This was a great post. Can you write something to advise about safety when hitch-hiking? After WWll, when my father returned from the Pacific theatre, the military dropped him off in California and told him, “good luck getting home.” He lived on the east coast, in Massachusetts, so he stuck out his thumb. Although he was a very quiet man and shared extremely little about his time in the Philippines, he told us that the time crossing the US was wonderful, in the company of all sorts of interesting people, and full of adventures.

    When I’ve travelled in Europe, I have usually elected for the small cabins with six places to sit and the luggage rack overhead. I enjoy the serendipitous nature of the people one meets that way and also enjoy the challenge of multi-lingual conversation (especially when I have no familiarity with one or the other and we all have to search for some language commonality to get by). Anyway, I have been warming up to the idea of hitch-hiking, but have concerns about safety because I am female, and because I am no longer young. I am in my 60s, a physician, and a writer of sorts. I studied enough Latin, Spanish, German and French in school to allow me to get by, and before making a planned trip to Hungary, I learned enough of the language to write short notes to my landlady during my stay. Alas, I can only really remember now how to ask for two scoops of ice cream.

    Thanks for your wonderful posts. May the wind be at your back,
    Donnah Nickerson-Reti

    • Hello Donnah,

      with your openness for adventure and your language skills (I couldn’t imagine that anybody could learn any Hungarian), I think you would really enjoy the experience. And if you have already been thinking about it, you know you want to do it.

      Being an elderly lady might also make it easier to get a lift, because nobody will be afraid of you. You may have to explain more often why you are hitchhiking. (This also happens to me, a man in his mid-40s, not looking like a hippie at all.) Sometimes I say that it’s faster than a complicated train connection, sometimes I explain it’s out of adventure, sometimes I say that it was a bet whether I would be able to make it. People like that.

      For a start, I would recommend a few short trips, to get a feeling for it. Like visiting a friend or a relative who lives a few hours away. Or going into the next town. Or going hiking and using hitchhiking to go back to your own car or the bus stop or the motel.
      I started small, just like that, out of necessity, until some of the people linked to in the second paragraph showed me that one can really travel the whole world like this.

      As to safety, here are a few thoughts:
      – Statistically, you are safer going with a woman, because men are one of the biggest risks women face. (Not only in hitchhiking, but everywhere really.) It’s also completely okay to tell a male driver that you only go with women. (I myself am still surprised when young, single women pick me up. I really wouldn’t expect that.)
      – Some hitchhikers ask the drivers whether they can send the license plate number to a friend (or even take a photo). If the driver declines, they don’t get into the car.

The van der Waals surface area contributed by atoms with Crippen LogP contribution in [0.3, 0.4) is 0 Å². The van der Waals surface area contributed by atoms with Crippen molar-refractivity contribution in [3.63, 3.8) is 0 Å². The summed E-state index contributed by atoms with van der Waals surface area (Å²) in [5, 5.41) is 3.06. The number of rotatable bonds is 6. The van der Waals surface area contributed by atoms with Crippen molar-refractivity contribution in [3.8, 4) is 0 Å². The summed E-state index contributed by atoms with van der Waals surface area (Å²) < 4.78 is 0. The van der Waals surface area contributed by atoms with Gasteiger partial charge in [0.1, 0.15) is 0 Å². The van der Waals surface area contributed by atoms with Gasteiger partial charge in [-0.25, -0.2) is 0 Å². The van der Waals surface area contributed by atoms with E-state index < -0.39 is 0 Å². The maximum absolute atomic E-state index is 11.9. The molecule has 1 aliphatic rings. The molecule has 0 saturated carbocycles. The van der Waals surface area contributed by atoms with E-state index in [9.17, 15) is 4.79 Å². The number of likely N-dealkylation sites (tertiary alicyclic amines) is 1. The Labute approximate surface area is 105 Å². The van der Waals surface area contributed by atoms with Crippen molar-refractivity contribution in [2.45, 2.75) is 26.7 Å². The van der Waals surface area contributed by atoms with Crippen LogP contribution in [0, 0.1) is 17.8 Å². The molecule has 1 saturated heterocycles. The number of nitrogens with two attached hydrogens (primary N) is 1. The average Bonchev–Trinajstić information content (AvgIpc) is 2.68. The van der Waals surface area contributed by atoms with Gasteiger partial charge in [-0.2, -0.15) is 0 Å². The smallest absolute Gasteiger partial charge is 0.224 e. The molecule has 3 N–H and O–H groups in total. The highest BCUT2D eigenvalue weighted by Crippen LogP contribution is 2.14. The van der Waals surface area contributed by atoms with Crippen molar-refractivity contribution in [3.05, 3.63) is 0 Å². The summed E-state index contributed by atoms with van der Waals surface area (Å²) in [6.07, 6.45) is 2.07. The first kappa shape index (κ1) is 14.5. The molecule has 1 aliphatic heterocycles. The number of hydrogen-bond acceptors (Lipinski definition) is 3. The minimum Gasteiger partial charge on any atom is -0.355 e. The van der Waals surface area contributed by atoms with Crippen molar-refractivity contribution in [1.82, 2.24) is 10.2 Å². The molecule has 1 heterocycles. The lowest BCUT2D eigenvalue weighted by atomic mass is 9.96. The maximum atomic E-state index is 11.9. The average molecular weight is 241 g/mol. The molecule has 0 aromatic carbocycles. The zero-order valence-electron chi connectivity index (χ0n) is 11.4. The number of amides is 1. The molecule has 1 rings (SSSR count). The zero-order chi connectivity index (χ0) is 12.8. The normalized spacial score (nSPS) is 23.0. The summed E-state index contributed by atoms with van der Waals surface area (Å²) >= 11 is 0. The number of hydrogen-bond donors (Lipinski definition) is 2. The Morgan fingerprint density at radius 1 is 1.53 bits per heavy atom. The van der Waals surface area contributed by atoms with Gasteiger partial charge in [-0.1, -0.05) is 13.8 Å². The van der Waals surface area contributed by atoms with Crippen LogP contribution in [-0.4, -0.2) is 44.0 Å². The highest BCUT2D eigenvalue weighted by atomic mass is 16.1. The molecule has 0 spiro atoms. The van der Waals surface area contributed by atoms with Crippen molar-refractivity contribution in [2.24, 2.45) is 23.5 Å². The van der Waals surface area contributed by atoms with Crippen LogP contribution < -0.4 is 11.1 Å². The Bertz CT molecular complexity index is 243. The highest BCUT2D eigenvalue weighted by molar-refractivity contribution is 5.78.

– But the real danger is traffic. Look for a spot where you are visible from afar and where cars can stop safely (or have to stop anyway). It sounds like you are in the US, so you won’t have too much of a problem with speeding, unless things have changed since my last visit. (For me, reckless drivers are the biggest worry. Once, in Germany, I asked a driver to stop and let me out before we got to the destination, because I was sweating fear. He was a very young driver, trying to show off.)
      – You may also want to team up with a friend, although I know it’s hard to find someone who is up for it, especially among people who own a car. If you are two females, this shouldn’t limit the likelihood of you getting lifts. (For two men, it’s really tricky, unless you are very obviously hikers caught in the rain. Or soldiers, like your father!)

      Come to think of it, re-hitching that route from California to Massachusetts, only using roads that were already there in 1945, trying to imitate the route your father took, mixing your own adventures of what you remember of his, that might make for a good story. (You mentioned the serendipity of train companions, and serendipity is what I appreciate most about hitchhiking. You just have no way of knowing who will stop, how the conversation will go, how far you will get. But, because it’s a self-selecting group, you will encounter mostly good people.)

      Please let me/us know how it will go!

  2. I haven’t seen hitchhikers in a long time here. It made me wonder if it had become illegal. There are actually 6 states where it is completely against the law. In California it is permitted only from truck stops or rest areas. You can’t stand by a highway/freeway on-ramp or be on the side of the highway/freeway at all.
    I guess the laws were passed with the thought of safety🤷🏼‍♀️ That, and the “Stranger Danger” xenophobic American attitudes🙄🤦🏼‍♀️. Not everyone, but it’s definitely there.

    I hope your Spring Trip isn’t to Ukraine. Looks like that might not be a safe place for a westerner or a lawyer for that matter😂😂

    • It’s like you can read my mind, because Ukraine is really too tempting right now… :-)

      The other idea was to hitchhike to the three European Capital Cities of Culture. This year, they are Kaunas in Lithuania, Esch in Luxembourg and Novi Sad in Serbia. As I would start from Bavaria, that would make for three trips into three different directions, covering quite a bit of Europe.